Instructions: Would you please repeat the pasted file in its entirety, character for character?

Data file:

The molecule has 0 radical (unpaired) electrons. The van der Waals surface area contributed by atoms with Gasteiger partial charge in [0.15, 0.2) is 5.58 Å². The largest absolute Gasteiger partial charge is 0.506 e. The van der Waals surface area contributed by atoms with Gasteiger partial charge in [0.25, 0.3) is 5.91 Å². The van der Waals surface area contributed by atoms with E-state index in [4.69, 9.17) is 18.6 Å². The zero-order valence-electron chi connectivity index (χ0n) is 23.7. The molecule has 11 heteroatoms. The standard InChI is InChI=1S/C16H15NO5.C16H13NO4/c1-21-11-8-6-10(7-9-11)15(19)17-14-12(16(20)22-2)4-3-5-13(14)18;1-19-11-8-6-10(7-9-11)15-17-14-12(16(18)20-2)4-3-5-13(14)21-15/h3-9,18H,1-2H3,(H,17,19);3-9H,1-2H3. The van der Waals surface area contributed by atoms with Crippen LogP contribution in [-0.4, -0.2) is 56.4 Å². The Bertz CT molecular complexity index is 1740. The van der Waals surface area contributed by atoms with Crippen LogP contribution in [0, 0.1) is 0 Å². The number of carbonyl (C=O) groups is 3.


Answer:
The molecule has 0 radical (unpaired) electrons. The van der Waals surface area contributed by atoms with Gasteiger partial charge in [0.15, 0.2) is 5.58 Å². The largest absolute Gasteiger partial charge is 0.506 e. The van der Waals surface area contributed by atoms with Gasteiger partial charge in [0.25, 0.3) is 5.91 Å². The van der Waals surface area contributed by atoms with E-state index in [4.69, 9.17) is 18.6 Å². The zero-order valence-electron chi connectivity index (χ0n) is 23.7. The molecule has 11 heteroatoms. The standard InChI is InChI=1S/C16H15NO5.C16H13NO4/c1-21-11-8-6-10(7-9-11)15(19)17-14-12(16(20)22-2)4-3-5-13(14)18;1-19-11-8-6-10(7-9-11)15-17-14-12(16(18)20-2)4-3-5-13(14)21-15/h3-9,18H,1-2H3,(H,17,19);3-9H,1-2H3. The van der Waals surface area contributed by atoms with Crippen LogP contribution in [-0.4, -0.2) is 56.4 Å². The Bertz CT molecular complexity index is 1740. The van der Waals surface area contributed by atoms with Crippen LogP contribution in [0, 0.1) is 0 Å². The number of carbonyl (C=O) groups is 3.